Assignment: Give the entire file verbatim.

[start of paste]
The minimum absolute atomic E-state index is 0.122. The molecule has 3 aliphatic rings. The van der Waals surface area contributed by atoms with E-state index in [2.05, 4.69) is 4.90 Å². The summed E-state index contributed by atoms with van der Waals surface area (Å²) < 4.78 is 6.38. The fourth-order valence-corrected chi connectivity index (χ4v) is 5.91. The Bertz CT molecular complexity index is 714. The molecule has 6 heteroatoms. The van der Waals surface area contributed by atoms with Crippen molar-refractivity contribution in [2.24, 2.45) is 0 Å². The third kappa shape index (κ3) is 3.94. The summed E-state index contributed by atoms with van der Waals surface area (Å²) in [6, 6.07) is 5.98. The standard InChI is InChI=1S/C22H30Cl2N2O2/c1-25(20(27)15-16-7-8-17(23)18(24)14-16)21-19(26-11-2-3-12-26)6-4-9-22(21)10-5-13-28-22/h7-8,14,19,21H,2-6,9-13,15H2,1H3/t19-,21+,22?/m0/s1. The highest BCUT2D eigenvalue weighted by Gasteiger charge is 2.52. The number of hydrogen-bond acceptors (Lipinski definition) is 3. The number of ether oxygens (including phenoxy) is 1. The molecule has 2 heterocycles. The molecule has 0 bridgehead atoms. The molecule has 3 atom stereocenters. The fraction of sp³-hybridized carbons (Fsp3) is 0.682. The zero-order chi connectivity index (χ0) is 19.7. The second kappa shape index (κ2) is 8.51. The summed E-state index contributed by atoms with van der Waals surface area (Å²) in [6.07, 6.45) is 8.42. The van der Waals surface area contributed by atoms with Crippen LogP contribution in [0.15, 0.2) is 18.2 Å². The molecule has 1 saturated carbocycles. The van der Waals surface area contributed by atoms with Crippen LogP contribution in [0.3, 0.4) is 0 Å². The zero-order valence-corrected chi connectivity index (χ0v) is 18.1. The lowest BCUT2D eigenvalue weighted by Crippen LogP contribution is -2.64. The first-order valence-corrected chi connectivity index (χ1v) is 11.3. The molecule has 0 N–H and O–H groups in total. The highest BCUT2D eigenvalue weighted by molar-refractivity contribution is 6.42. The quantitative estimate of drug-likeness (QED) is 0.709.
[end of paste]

The minimum absolute atomic E-state index is 0.122. The molecule has 3 aliphatic rings. The van der Waals surface area contributed by atoms with E-state index in [2.05, 4.69) is 4.90 Å². The summed E-state index contributed by atoms with van der Waals surface area (Å²) < 4.78 is 6.38. The fourth-order valence-corrected chi connectivity index (χ4v) is 5.91. The Bertz CT molecular complexity index is 714. The molecule has 6 heteroatoms. The van der Waals surface area contributed by atoms with Crippen molar-refractivity contribution in [2.24, 2.45) is 0 Å². The third kappa shape index (κ3) is 3.94. The summed E-state index contributed by atoms with van der Waals surface area (Å²) in [6, 6.07) is 5.98. The standard InChI is InChI=1S/C22H30Cl2N2O2/c1-25(20(27)15-16-7-8-17(23)18(24)14-16)21-19(26-11-2-3-12-26)6-4-9-22(21)10-5-13-28-22/h7-8,14,19,21H,2-6,9-13,15H2,1H3/t19-,21+,22?/m0/s1. The highest BCUT2D eigenvalue weighted by Gasteiger charge is 2.52. The number of hydrogen-bond acceptors (Lipinski definition) is 3. The number of ether oxygens (including phenoxy) is 1. The molecule has 2 heterocycles. The molecule has 0 bridgehead atoms. The molecule has 3 atom stereocenters. The fraction of sp³-hybridized carbons (Fsp3) is 0.682. The zero-order chi connectivity index (χ0) is 19.7. The second kappa shape index (κ2) is 8.51. The summed E-state index contributed by atoms with van der Waals surface area (Å²) in [6.07, 6.45) is 8.42. The van der Waals surface area contributed by atoms with Crippen LogP contribution in [0.15, 0.2) is 18.2 Å². The molecule has 1 saturated carbocycles. The van der Waals surface area contributed by atoms with Crippen LogP contribution in [0.3, 0.4) is 0 Å². The zero-order valence-corrected chi connectivity index (χ0v) is 18.1. The lowest BCUT2D eigenvalue weighted by Crippen LogP contribution is -2.64. The first-order valence-corrected chi connectivity index (χ1v) is 11.3. The molecule has 0 N–H and O–H groups in total. The highest BCUT2D eigenvalue weighted by molar-refractivity contribution is 6.42. The quantitative estimate of drug-likeness (QED) is 0.709.